Henry VIII: King of England

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As a monarch, the life of Henry VIII is one of which many do not attempt to describe because of the rich amount of history that goes along with him. No king has left such a profound impact on the past accounts of his country, or has been the focus of controversial topics that have made lasting contributions to his country. His means were immoral, but because of the greatness that he achieved, we look beyond his imperfection.
On June 28, 1491, at Greenwich Palace, Henry VII and Elizabeth of York had their second son named Henry VIII. It was important for a king to have as many heirs as possible because of the mortality rate during this time in England. Henry became the heir to the throne after the death of his older brother, Arthur in
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(Primary Sources: King Henry VIII Has a Jousting Accident, 1524.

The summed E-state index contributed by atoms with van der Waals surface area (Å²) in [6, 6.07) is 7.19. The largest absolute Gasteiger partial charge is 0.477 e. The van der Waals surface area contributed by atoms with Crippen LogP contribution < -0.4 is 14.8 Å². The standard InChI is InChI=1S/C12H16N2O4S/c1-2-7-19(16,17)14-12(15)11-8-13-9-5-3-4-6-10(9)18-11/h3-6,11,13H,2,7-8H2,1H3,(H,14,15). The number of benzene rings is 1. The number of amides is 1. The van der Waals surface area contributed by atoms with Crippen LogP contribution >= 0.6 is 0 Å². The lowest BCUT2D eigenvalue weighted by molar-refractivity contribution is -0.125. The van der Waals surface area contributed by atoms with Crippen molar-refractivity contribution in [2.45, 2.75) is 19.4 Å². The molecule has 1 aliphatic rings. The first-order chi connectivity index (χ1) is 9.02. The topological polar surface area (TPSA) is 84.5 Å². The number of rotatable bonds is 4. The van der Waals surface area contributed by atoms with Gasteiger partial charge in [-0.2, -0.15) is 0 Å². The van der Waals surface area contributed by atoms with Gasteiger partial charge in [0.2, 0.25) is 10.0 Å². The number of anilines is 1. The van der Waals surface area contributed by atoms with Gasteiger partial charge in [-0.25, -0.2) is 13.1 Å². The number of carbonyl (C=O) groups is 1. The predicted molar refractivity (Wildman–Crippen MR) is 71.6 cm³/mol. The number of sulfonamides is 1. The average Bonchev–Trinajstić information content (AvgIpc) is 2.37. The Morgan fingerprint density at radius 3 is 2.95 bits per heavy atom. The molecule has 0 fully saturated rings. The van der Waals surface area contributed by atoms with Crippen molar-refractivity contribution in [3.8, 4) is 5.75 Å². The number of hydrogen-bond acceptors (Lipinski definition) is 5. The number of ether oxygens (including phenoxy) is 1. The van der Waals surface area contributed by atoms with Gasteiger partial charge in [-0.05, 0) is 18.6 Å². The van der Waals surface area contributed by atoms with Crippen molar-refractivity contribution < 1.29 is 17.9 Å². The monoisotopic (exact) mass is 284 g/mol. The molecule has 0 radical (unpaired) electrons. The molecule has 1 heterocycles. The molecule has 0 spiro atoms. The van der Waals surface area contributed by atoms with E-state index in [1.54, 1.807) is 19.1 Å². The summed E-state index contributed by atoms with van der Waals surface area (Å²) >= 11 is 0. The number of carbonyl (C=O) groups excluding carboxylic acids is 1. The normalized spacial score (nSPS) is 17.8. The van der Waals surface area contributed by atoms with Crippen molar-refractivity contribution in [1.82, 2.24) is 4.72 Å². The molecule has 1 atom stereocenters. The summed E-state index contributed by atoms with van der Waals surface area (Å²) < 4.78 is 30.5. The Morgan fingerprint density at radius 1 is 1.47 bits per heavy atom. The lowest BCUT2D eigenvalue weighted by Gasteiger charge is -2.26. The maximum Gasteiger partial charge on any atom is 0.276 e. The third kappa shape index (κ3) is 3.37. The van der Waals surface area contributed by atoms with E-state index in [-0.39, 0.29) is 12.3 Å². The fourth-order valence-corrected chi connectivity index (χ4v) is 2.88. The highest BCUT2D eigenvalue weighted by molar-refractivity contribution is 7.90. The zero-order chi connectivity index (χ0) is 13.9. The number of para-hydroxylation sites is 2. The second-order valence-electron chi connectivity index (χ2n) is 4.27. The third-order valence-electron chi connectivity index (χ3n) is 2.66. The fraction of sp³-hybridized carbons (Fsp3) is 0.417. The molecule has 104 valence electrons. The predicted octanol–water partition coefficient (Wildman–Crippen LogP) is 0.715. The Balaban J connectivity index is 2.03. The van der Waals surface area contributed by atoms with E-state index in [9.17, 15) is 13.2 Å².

Soon after Arthur died, Henry married his brother’s wife, Catherine of Aragon. However, Henry VII refused to allow Henry to marry Catherine until her parents, Ferdinand of Aragon and Isabella of Castile, paid the dowry they owed him. Fortunately for Henry, his father died unexpectedly and he was therefore free to make his own choices. Catherine was only able to produce one child in which it was a girl named Mary. Henry had fallen in love with another woman named Anne Boleyn, and he then tried convincing the Pope to annul his marriage to Catherine. Unfortunately, Anne was unable to bear a boy and instead she had a girl named Elizabeth. As a result, Henry disposed of Anne by convicting her with the crime of treason and having her killed. His third wife, Jane Seymour, produced a son named Edward VI. Jane died twelve days after giving birth. He then married Anne of Cleves, this being his fourth wife. She would later be divorced by Henry. Afterwards, he married Catherine Howard. This was until Henry learned of Catherine’s promiscuity and she was then executed. Catherine Parr would become Henry’s last wife and she survived him as well. It isn’t unknown that Henry had six wives in which he deceived them to become his wife, in hopes of producing a male heir. A popular rhyme tells the fate of Henry’s six wives. The rhyme is “divorced, beheaded, died; divorced, beheaded, survived

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